Wait time, PCP status tied to GI clinic nonattendance
The factors associated with missed appointments at a gastroenterology (GI) clinic are wait time, ethnicity, marital status and primary care provider (PCP) status, a recent study has found.
A case-control study was performed using data from the electronic health record of patients scheduled for an appointment at the adult GI clinic at the Banner University Medical Center between March and October 2014. Those who missed their appointment during the study period served as cases.
Researchers randomly selected controls from patients who completed their appointment during the study period. Univariate and multivariate logistic regression analyses were conducted.
There were 2,331 scheduled clinic appointments during the study period, of which 195 (8.4 percent) were missed appointments.
There was a significant association between longer waiting time from referral to schedule appointment and missed appointment (adjusted odds ratio [AOR], 1.014; 95 percent CI, 1.01 to 1.02; p<0.001). Patients without PCPs were more likely to miss their appointment than those with PCPs (AOR, 0.35; 0.18 to 0.66; p=0.001).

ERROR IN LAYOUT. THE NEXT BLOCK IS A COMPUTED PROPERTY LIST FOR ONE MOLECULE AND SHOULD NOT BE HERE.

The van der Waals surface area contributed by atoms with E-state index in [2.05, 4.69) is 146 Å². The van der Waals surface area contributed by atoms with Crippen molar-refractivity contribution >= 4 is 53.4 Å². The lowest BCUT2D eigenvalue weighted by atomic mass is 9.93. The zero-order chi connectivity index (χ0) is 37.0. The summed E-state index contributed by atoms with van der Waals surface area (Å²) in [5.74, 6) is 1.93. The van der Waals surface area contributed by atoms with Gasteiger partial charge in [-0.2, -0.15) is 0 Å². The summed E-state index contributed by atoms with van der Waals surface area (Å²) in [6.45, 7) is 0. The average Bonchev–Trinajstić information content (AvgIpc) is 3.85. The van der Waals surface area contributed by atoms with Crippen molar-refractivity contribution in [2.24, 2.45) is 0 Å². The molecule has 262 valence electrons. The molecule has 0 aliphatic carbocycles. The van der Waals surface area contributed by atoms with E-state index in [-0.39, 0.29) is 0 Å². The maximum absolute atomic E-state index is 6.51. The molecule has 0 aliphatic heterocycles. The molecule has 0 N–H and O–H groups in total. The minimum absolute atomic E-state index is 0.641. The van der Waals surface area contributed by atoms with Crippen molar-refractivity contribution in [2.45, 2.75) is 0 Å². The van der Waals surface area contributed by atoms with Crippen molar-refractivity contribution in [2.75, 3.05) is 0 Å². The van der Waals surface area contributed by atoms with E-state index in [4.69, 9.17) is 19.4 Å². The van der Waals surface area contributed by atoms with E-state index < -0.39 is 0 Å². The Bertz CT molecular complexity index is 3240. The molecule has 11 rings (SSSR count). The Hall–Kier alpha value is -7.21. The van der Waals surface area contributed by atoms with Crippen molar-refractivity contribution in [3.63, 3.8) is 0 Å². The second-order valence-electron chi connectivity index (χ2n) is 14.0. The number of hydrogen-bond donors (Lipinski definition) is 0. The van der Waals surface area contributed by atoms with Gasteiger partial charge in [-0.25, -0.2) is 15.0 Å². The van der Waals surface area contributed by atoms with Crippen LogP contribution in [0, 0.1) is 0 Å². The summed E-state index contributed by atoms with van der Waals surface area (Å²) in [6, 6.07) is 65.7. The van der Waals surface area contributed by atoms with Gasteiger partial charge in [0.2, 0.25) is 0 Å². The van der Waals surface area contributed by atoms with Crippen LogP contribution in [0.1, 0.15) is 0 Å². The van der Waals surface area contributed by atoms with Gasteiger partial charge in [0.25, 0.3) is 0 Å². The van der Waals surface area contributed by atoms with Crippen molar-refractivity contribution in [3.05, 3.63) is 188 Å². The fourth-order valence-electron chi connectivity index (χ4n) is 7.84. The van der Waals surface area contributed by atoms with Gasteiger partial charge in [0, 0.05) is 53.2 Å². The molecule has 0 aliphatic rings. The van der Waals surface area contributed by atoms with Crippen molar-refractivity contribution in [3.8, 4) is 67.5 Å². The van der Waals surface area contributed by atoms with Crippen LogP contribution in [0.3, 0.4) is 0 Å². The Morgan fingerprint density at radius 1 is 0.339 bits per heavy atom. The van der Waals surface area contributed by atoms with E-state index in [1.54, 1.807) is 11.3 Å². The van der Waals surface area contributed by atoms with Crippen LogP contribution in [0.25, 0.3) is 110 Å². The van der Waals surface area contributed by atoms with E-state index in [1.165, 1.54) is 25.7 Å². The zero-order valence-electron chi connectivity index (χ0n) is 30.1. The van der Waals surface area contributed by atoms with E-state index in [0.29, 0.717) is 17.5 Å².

Among patient demographic characteristics, missed appointment was associated with marital status and ethnicity.
In a previous study that estimated the prevalence of nonattendance at scheduled appointments for outpatients seeking primary care, researchers found that nonattendance was significantly associated with age, number of issues in the personal health record, history of nonattendance, appointment scheduled later than 4pm, specific days of the week, and time between the request for and date of appointment. [Patient Prefer Adherence 2013;7:1163-1170]
Further studies are warranted to evaluate the effects of intervention strategies directed at reducing appointment wait time and increasing PCP-based care, according to researchers of the current study, adding that missed clinic appointments “reduce clinic efficiency, waste resources and increase costs.”